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Sorafenib is a cancer medication that interferes with the growth and spread of cancer cells in the body. Sorafenib is used to treat liver cancer, thyroid cancer, or a type of kidney cancer called advanced renal cell carcinoma.
Sorafenib may also be used for purposes not listed in this medication guide.
You should not use sorafenib if you are allergic to it, or if you have squamous cell lung cancer and you are being treated with carboplatin (Paraplatin) and paclitaxel (Onxol, Taxol, Abraxane).
To make sure sorafenib is safe for you, tell your doctor if you have:
kidney or liver problems other than cancer;
a bleeding or blood clotting disorder such as hemophilia;
high blood pressure (hypertension), heart disease, slow heartbeats, congestive heart failure, chest pain;
a personal or family history of Long QT syndrome;
a history of stroke or heart attack; or
Do not use sorafenib if you are pregnant. It could harm the unborn baby.
Use birth control to prevent pregnancy while you are receiving sorafenib, whether you are a man or a woman. Tell your doctor right away if a pregnancy occurs while either parent is taking this medication. Keep using birth control for at least 2 weeks after your treatment ends.
It is not known whether sorafenib passes into breast milk or if it could harm a nursing baby. You should not breast-feed while using this medicine.
Sorafenib is usually taken 2 times per day. Follow all directions on your prescription label. Do not take this medicine in larger or smaller amounts or for longer than recommended. Take sorafenib on an empty stomach, at least 1 hour before or 2 hours after eating.
Do not crush, chew, or break a sorafenib tablet. Swallow it whole with water. Your blood pressure will need to be checked often. If you need surgery or dental work, tell the surgeon or dentist ahead of time that you are using sorafenib. You may need to stop using the medicine for a short time.
Take the missed dose as soon as you remember, but at least 2 hours since your last meal. Skip the missed dose if it is almost time for your next scheduled dose. Do not take extra medicine to make up the missed dose.
Tell your doctor about all other cancer medicines you use, especially cisplatin, cyclophosphamide, docetaxel, doxorubicin, fluorouracil, gemcitabine, irinotecan, paclitaxel, or tamoxifen.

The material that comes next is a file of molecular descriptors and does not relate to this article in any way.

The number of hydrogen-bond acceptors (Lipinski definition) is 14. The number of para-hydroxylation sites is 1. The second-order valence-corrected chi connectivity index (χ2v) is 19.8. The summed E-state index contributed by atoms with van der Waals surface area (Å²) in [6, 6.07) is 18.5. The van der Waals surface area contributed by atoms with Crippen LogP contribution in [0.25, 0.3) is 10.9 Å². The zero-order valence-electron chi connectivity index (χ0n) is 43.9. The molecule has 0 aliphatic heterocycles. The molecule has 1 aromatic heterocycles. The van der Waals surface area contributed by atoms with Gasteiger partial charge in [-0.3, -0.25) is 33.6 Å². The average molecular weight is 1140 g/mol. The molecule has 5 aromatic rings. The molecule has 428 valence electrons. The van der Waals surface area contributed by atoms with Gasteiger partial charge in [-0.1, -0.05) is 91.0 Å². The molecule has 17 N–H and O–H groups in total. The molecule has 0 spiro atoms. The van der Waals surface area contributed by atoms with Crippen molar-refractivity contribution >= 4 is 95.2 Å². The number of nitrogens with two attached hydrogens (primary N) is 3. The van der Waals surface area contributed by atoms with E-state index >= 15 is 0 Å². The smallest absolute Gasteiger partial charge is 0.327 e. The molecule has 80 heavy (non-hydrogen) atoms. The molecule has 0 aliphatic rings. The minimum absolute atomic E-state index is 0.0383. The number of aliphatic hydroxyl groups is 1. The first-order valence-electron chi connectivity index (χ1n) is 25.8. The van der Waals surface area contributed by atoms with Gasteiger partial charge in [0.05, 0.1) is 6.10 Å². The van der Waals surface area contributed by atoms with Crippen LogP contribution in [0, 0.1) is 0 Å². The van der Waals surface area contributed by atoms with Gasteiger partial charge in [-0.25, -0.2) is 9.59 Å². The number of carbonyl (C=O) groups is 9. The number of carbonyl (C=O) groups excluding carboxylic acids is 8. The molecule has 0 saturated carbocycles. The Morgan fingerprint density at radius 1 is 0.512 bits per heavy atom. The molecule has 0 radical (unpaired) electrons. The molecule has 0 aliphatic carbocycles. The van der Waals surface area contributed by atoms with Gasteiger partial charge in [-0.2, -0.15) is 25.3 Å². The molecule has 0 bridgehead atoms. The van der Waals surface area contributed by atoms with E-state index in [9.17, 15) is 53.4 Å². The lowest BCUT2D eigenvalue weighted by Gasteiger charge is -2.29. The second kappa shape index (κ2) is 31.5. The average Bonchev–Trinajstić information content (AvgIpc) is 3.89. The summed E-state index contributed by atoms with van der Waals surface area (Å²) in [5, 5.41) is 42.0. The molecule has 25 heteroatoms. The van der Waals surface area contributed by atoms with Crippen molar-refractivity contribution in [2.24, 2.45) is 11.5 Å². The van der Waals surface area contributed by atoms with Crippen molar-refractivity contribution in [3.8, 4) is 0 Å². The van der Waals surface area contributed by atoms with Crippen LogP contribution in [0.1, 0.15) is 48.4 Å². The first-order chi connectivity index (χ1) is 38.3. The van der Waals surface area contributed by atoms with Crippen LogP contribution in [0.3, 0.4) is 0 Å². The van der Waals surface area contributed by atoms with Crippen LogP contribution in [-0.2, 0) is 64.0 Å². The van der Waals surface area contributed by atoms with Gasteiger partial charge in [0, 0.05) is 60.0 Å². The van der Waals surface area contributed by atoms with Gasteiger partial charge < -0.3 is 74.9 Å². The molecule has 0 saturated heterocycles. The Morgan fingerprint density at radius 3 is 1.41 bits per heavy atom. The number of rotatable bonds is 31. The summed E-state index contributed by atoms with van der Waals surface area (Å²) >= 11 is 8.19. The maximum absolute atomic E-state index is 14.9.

Many drugs can interact with sorafenib. Not all possible interactions are listed here. Tell your doctor about all your medications and any you start or stop using during treatment with sorafenib, especially:
St. John's wort;
a blood thinner (warfarin, Coumadin);
seizure medication--carbamazepine, fosphenytoin, phenobarbital, phenytoin; or
tuberculosis medicine--rifabutin, rifampin.
This list is not complete and many other drugs can interact with sorafenib. This includes prescription and over-the-counter medicines, vitamins, and herbal products. Give a list of all your medicines to any healthcare provider who treats you.
Get emergency medical help if you have signs of an allergic reaction: hives; difficult breathing; swelling of your face, lips, tongue, or throat.
Stop using sorafenib and call your doctor at once if you have:
blood in your urine or stools, coughing up blood or vomit that looks like coffee grounds;
heavy menstrual periods, easy bruising, unusual bleeding, or any bleeding that will not stop;
pale skin, feeling light-headed, rapid heart rate, trouble concentrating;
dry cough, wheezing;
chest pain and severe dizziness, fainting, sweating, swelling, rapid weight gain, feeling short of breath (even with mild exertion);
rash, blisters, oozing, or severe pain in the palms of your hands or the soles of your feet;
upper stomach pain, itching, loss of appetite, dark urine, clay-colored stools, jaundice (yellowing of the skin or eyes);
sudden weight loss, increased appetite, trouble sleeping, increased bowel movements, feeling hot, feeling nervous or anxious, swelling in your neck (goiter);
dangerously high blood pressure (severe headache, blurred vision, buzzing in your ears, confusion, uneven heartbeats, seizure); or
severe skin reaction -- fever, sore throat, swelling in your face or tongue, burning in your eyes, skin pain, followed by a red or purple skin rash that spreads (especially in the face or upper body) and causes blistering and peeling.
Common side effects may include:
vomiting, diarrhea, mild stomach pain;
mild itching or rash; or
weight loss, thinning hair.
This is not a complete list of side effects and others may occur.
This medicine can pass into body fluids (urine, feces, vomit). Caregivers should wear rubber gloves while cleaning up a patient's body fluids, handling contaminated trash or laundry or changing diapers. Wash hands before and after removing gloves. Wash soiled clothing and linens separately from other laundry.
Store at room temperature away from moisture, heat, and light.